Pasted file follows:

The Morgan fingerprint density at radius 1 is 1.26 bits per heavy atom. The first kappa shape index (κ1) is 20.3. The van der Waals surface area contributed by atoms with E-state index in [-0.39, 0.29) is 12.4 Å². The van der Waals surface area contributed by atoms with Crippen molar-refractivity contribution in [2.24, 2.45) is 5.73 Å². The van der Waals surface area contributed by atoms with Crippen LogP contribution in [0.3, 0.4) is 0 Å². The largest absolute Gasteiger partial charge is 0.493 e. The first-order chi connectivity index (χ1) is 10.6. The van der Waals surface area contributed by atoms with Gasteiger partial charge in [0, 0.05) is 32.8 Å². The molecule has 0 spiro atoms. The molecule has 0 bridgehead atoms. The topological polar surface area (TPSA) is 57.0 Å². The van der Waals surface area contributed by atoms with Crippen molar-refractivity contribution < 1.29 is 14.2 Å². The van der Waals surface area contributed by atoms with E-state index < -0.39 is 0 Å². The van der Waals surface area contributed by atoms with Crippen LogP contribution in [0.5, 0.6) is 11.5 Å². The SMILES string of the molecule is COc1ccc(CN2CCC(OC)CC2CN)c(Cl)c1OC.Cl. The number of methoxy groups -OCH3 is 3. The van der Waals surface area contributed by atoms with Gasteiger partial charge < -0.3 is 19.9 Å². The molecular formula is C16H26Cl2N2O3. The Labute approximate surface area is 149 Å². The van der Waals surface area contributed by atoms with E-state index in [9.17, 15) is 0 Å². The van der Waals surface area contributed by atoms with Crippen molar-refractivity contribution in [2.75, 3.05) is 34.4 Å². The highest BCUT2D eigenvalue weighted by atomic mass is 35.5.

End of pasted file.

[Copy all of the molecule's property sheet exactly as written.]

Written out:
The Morgan fingerprint density at radius 1 is 1.26 bits per heavy atom. The first kappa shape index (κ1) is 20.3. The van der Waals surface area contributed by atoms with E-state index in [-0.39, 0.29) is 12.4 Å². The van der Waals surface area contributed by atoms with Crippen molar-refractivity contribution in [2.24, 2.45) is 5.73 Å². The van der Waals surface area contributed by atoms with Crippen LogP contribution in [0.3, 0.4) is 0 Å². The largest absolute Gasteiger partial charge is 0.493 e. The first-order chi connectivity index (χ1) is 10.6. The van der Waals surface area contributed by atoms with Gasteiger partial charge in [0, 0.05) is 32.8 Å². The molecule has 0 spiro atoms. The molecule has 0 bridgehead atoms. The topological polar surface area (TPSA) is 57.0 Å². The van der Waals surface area contributed by atoms with Crippen molar-refractivity contribution < 1.29 is 14.2 Å². The van der Waals surface area contributed by atoms with E-state index < -0.39 is 0 Å². The van der Waals surface area contributed by atoms with Crippen LogP contribution in [0.5, 0.6) is 11.5 Å². The SMILES string of the molecule is COc1ccc(CN2CCC(OC)CC2CN)c(Cl)c1OC.Cl. The number of methoxy groups -OCH3 is 3. The van der Waals surface area contributed by atoms with Gasteiger partial charge < -0.3 is 19.9 Å². The molecular formula is C16H26Cl2N2O3. The Labute approximate surface area is 149 Å². The van der Waals surface area contributed by atoms with E-state index in [9.17, 15) is 0 Å². The van der Waals surface area contributed by atoms with Crippen molar-refractivity contribution in [2.75, 3.05) is 34.4 Å². The highest BCUT2D eigenvalue weighted by atomic mass is 35.5.